Resume writing tips

3 Resume Types

Choosing a Resume Format that is best for you.

There are 3 resume types or formats, they are;

  1. Chronological Format

  2. Functional Format (this is also sometimes referred to as the creative or skills format) and

  3. Combined Format


Chronological resume format:

What is the chronological format?.

  • This is the first and most common of the 3 resume types or outlines.
  • This format lists your education and experience in REVERSE chronological order - in other words you list the most recent dates and work experience first.
  • This is also often the best way to start writing a resume from scratch because it is easy to do.

Points in favor of using this resume format.

  • This type of resume is easy to read, it is also easy for employers to scan this type of resume outline to get a sense of your career history.
  • This is by far the most accepted format - estimates vary but best indications are that it is preferred by around 80-85% of surveyed corporate Human Resources professionals.
  • This format is also preferred (and often enforced) by most Internet job boards (it may be hard to enter online job application questionnaires non-chronologically).
  • This format is great if you have a steady employment history with no major gaps or changes of career direction.
  • It is great if you have good organization names as ex-employers.
  • It effectively highlights recent experience, so it is good if your best achievements have been recent.
  • Best for international job seeking as it is a universal format.

Points against using this format.

  • It may not be the best way of presenting a career history which is:
    • Messy
    • Inconsistent
    • Has gaps
    • Is very long
    • Not relevant (i.e. when you are looking for a career change)

Functional resume format:

What is the functional format?

  • This is a resume outline or format that presents your skills and experience without putting them in a sequential date order.
  • Instead, you group your skills and experience by types or functions, hence the name.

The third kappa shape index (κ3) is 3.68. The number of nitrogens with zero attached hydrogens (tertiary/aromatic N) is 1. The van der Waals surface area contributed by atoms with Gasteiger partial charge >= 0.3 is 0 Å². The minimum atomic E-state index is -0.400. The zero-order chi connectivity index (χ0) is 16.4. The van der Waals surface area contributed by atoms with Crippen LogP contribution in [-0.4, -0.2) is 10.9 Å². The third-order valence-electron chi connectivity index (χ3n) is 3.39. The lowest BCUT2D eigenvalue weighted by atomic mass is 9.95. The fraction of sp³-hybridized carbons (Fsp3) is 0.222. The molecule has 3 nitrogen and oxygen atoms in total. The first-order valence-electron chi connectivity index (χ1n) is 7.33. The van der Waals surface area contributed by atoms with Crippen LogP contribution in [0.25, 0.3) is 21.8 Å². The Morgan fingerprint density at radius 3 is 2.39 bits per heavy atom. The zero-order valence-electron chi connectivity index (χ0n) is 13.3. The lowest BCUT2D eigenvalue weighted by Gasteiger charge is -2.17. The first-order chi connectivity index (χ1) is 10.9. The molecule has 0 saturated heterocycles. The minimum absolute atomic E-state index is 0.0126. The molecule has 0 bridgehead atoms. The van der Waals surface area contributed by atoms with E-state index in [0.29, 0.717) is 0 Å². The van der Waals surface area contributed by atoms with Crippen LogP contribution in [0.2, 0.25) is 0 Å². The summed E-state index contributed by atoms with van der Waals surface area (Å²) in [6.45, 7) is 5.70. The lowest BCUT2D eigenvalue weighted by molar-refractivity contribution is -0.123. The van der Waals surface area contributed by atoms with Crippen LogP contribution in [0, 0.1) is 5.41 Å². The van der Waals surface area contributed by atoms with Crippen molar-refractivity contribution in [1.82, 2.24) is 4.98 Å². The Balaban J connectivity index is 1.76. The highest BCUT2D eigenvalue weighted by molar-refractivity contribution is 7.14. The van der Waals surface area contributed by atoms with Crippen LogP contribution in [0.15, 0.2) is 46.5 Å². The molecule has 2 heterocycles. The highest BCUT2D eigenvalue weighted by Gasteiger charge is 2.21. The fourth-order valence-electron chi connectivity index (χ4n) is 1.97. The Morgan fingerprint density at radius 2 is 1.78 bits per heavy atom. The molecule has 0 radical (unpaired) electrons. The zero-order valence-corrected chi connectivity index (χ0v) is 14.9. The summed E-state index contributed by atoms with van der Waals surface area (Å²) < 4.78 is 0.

• The career history can be either reduced to a list of dates and company names as well as job titles towards the end of the resume, or no detail can be given at all - supposedly since this has all been stated functionally.

Points in favor?

  • Combines skills gained in a number of areas and groups them so they appear stronger.  Includes:
    • Paid employment
    • Volunteer work
    • Student activities
    • Work experience
    • Classroom work
    • Project work
    • Social organization e.g. club or team activities
  • Great for when the required skills are something you have, but a traditional chronological resume doesn't highlight them sufficiently.
  • Good for a poor career history with good skills - as the history is minimized at the bottom of the resume. 
  • Emphasizes what you have done and can do, rather than where or when you did it.
  • This format is good for starters with little or no career history such as recent graduates.
  • It is also good for people who have been out of the job market and are re-entering after a break.
  • It can be good for older workers who wish to de-emphasize the time span of their experience.
  • This is especially suited to applicants looking for a career change - change of field, sector or direction.

Points against?

  • Unfortunately this format is not always well received by employers. 
  • Many employers believe that this resume format/outline is designed to "hide something"!  This is an important point, so you should be careful of using this format.
  • Many internet application systems ask for dated information, so it can be hard or impossible to make online applications in this format.

Combination resume format:

What is the combination format?

  • A resume that begins with a functional summary of:
    • Your most relevant qualifications
    • Your key skills
    • Your key abilities
    • Your relevant experience
  • Then gives a chronological career history which is shorter than it would be in a chronological format resume, but which supports the summary.
  • This resume outline is a great compromise if you'd like to use a functional format, but are wary of employers disliking them.

Points in favor?

  • This format, if done properly is well accepted by employers.
  • It is great for giving a chronological resume but highlighting your particular skills and experience etc for the position.
  • This format is also very useful where your relevant experience was gained some time ago and therefore needs highlighting.
  • This format can result in well-targeted resumes, as you can tailor the functional section to the employer's requirements shown in the job posting.
  • Great where your career history is not straightforward or has gaps. 
  • Very good for justifying a career change.

Points against?

  • Some employers still don't like it - they want to see what you did in each job in detail. If you are considering a career change this format is strongly recommended, it this case your resume may exceed the typical two pages...
  • It can be hard to input on some online applications.